One winter morning an orange hue was cast over the whole view. It was particularly striking in combination with the boxcars lined up just outside town. The colours and perspective held great promise for a painting. A few years later, here’s the result, almost finished.
Here is a small sample of the 200 or so paintings done by Fairview schoolchildren. Grade 4 did the tropical wave, Grade 5 painted the house and garden, and Grade Six created the mountain scenes. All of the paintings will be on display this May at the Fairview Fine Arts Centre, thanks to the Children’s Art Programs Committee.
Each year in Fairview, grade three students get to paint their own banner to decorate the lamp posts in town. This year the theme was the history of the Peace River. Here are some of the creations the kids came up with. They are just finished. The paint isn’t even dry.
The fur trade played a huge role in developing and settling the Peace Country. Here you see a beaver.
The Dunvegan Bridge is a bright suspension bridge spanning the Peace River Valley. It was built in 1960, which seems like ancient history to a third grader.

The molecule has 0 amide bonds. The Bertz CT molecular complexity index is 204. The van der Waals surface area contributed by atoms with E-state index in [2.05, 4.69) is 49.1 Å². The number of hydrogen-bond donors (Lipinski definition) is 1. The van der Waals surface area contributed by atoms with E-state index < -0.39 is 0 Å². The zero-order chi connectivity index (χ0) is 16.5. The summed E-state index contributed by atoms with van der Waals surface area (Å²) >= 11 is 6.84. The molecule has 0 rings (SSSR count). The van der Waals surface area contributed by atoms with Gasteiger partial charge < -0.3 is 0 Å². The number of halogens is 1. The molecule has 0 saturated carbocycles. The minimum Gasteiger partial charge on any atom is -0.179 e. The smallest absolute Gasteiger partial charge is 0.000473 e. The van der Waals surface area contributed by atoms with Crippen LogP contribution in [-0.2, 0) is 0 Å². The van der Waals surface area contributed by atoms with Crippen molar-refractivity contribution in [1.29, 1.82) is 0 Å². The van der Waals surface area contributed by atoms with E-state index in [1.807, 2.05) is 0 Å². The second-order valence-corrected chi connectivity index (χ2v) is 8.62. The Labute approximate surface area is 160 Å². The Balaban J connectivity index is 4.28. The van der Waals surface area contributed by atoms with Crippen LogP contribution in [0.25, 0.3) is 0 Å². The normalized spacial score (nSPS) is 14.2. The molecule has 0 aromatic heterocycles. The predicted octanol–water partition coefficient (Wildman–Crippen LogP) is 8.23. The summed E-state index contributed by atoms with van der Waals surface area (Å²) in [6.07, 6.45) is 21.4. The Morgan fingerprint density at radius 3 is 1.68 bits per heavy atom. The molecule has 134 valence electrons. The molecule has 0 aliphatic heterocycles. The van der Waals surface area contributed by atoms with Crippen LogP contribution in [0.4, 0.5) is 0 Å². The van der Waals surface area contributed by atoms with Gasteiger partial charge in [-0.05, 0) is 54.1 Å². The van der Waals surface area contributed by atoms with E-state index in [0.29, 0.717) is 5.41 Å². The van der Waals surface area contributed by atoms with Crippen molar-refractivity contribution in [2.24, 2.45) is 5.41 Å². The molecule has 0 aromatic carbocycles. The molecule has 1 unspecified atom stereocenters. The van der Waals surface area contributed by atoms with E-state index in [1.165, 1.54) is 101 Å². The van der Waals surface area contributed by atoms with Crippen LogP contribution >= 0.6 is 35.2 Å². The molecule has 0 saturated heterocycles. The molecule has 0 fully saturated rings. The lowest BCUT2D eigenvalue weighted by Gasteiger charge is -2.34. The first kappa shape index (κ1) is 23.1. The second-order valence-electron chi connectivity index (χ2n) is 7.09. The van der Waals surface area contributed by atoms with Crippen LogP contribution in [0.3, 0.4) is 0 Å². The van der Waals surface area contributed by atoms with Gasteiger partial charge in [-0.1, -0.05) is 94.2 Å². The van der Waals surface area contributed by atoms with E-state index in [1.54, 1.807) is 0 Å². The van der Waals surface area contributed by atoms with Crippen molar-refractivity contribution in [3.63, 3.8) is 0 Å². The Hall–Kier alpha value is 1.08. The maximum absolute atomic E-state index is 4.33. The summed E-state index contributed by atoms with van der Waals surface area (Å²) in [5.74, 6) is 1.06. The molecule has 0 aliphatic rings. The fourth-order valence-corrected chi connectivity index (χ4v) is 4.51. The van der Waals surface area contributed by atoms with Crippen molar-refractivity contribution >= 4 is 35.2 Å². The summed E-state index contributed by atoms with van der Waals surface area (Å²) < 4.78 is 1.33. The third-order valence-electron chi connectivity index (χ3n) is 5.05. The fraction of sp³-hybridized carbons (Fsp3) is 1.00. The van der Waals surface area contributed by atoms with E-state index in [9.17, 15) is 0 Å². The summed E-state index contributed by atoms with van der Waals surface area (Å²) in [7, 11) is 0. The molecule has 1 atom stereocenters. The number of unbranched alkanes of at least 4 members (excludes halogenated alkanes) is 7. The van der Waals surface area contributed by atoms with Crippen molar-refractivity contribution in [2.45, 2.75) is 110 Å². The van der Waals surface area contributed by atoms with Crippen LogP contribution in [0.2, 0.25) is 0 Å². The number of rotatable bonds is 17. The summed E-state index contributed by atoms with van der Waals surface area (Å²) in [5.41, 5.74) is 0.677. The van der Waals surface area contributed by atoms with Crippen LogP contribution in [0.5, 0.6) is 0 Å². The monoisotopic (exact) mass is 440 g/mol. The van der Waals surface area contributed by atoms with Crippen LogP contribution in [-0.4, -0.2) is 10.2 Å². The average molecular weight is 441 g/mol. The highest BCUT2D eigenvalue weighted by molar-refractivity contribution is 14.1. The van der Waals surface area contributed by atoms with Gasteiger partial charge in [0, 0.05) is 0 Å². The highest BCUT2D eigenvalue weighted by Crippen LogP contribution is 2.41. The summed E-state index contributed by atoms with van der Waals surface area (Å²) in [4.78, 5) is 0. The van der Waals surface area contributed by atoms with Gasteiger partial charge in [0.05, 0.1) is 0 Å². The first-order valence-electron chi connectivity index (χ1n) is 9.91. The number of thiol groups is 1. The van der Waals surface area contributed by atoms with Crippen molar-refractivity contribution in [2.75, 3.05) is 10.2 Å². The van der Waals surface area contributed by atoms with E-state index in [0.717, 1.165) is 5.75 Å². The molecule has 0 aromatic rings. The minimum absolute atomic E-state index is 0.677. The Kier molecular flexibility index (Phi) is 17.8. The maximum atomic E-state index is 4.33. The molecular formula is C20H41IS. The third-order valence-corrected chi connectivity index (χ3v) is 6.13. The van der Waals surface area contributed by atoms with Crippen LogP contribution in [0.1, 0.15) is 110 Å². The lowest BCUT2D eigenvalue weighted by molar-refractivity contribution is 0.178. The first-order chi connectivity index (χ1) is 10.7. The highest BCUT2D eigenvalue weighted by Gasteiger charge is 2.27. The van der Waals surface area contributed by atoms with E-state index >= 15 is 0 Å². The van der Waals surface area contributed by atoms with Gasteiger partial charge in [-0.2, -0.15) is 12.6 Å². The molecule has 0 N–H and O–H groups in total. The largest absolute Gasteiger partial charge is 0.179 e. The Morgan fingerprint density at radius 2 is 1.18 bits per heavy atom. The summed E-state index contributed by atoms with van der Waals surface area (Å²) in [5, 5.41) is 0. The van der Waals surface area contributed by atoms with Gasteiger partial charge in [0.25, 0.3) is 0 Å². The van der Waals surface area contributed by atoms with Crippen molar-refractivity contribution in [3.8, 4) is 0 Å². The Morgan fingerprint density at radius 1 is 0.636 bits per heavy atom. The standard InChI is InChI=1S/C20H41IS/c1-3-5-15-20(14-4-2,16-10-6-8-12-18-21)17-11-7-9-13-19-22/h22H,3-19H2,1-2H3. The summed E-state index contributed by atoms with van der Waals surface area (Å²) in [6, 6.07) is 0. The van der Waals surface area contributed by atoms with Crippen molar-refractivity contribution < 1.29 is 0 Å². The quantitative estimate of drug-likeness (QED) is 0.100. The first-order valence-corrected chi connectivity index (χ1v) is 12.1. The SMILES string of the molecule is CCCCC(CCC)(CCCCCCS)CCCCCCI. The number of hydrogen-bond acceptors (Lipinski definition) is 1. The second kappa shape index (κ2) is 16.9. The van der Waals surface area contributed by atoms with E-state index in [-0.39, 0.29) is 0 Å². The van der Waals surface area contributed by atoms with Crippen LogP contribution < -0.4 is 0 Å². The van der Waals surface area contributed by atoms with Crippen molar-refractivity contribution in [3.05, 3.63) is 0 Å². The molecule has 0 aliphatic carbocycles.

The Dunne-za were the first people to discover the wonders of the Peace Country. The kids can identify with the tepees because they can visit modern reproductions at Dunvegan Provincial Historic Park.
Judy painted some alcohol ink glass miniatures for a show this month. They measure about an inch by an inch and a half. You have to pick them up and move them around in order to see the entire painting. Moving them makes them come alive. The paints are brilliant and clear, a perfect compliment to the transparent glass. To finish them, Judy added a white felt backing.
The lodge ladies painted mountains last week we all started out with the same general mountains and sky, then it was each to her own to invent a foreground we certainly had plenty of variety. I can imagine some storylines!